“But here’s the thing – those young kids, they had these negative attitudes, but we asked those same preschool age children in the Mid-East to evaluate situations of intergroup exclusion. So we’d show them these pictures, right, and we would say: ‘Oh this picture of the girls on the swing. The girl who’s standing off to the right, she comes from a different country.’ Those children who said that those outgroups were ‘godless,’ that they ‘bombed their streets,’ that they’re ‘terrorists’ – they didn’t apply those extreme negative stereotypes. They just parroted them. They hadn’t internalized them. They have a basic understanding of the labels, of the categorizations associated with these groups, but they don’t understand what that’s supposed to mean in terms of how they interact with these groups. They would say things like ‘It doesn’t matter if he’s an Arab, you can get to know him and become his friend because we should be friendly to everyone and not refusing to play with them. It doesn’t matter where she’s from.’ So a few minutes before, they’re talking about these individuals being ‘godless bombers’ and now they’re saying ‘We can all be friends.’ How do we promote this pro-sociality and prevent those negative stereotypes from developing? Because we know when those negative stereotypes develop, that leads to violence, that leads to conflict, that leads to discrimination, that leads to structural inequality.”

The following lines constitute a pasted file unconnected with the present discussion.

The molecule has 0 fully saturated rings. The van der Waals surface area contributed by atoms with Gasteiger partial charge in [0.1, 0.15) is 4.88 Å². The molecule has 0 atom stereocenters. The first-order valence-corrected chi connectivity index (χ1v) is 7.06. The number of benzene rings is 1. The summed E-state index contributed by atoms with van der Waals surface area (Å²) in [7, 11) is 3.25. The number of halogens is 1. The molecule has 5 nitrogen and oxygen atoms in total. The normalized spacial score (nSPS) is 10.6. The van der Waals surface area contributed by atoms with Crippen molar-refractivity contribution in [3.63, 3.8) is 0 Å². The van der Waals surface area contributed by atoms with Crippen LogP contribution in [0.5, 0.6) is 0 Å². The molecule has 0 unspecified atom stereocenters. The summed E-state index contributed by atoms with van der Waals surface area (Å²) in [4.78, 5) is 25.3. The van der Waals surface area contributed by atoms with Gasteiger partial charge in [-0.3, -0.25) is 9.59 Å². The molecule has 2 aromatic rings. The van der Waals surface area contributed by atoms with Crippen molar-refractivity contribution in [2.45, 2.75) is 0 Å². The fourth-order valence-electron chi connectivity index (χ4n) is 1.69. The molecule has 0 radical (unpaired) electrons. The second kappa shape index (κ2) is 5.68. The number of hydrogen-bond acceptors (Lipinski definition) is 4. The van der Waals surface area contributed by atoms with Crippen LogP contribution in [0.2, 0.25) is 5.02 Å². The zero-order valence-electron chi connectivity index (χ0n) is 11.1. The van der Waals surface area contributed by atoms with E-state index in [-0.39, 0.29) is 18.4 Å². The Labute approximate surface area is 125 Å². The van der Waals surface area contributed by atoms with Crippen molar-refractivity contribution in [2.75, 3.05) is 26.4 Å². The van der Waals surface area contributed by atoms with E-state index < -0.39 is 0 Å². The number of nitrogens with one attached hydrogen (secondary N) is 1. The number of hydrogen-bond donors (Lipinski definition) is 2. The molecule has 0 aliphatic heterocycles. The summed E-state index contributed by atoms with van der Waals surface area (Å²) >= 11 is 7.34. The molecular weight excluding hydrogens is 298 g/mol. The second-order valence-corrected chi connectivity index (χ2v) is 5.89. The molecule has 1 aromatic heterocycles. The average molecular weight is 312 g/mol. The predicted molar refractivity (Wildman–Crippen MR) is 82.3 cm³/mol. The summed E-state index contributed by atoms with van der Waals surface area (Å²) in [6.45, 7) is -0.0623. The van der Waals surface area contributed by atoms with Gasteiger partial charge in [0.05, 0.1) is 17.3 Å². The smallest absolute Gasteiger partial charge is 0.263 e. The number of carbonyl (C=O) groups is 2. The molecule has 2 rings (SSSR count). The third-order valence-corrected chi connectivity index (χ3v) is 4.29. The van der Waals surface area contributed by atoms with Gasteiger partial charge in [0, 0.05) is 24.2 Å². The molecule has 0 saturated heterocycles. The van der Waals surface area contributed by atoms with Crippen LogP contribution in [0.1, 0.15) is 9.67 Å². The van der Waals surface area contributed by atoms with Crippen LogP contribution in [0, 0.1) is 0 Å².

“So, we spent some time working with Sesame Street and it was awesome. Sesame Street is amazing. Sesame Street is across the world and there are Muppets and different programs that are specific to the needs of the children in those areas. These are the Muppets like we would have Elmo, and Big Bird, and Snuffleupagus, and Cookie Monster. Instead we have Dafi, and Haneen, and Juljul, and Tantan, who are the Muppets on the Palestinian, Jordanian, and Israeli Sesame Streets. What they decided – the creators of Sesame Street – was that they needed to have some sort of program that promoted positive messages about the groups – about both groups – so that both Arab and Israeli children could see positive representations of themselves in the media. That they weren’t inundated with ‘they’re supposed to be involved in conflict’ or ‘they’re supposed to hate each other.’ But also to promote the understanding of the outgroup.”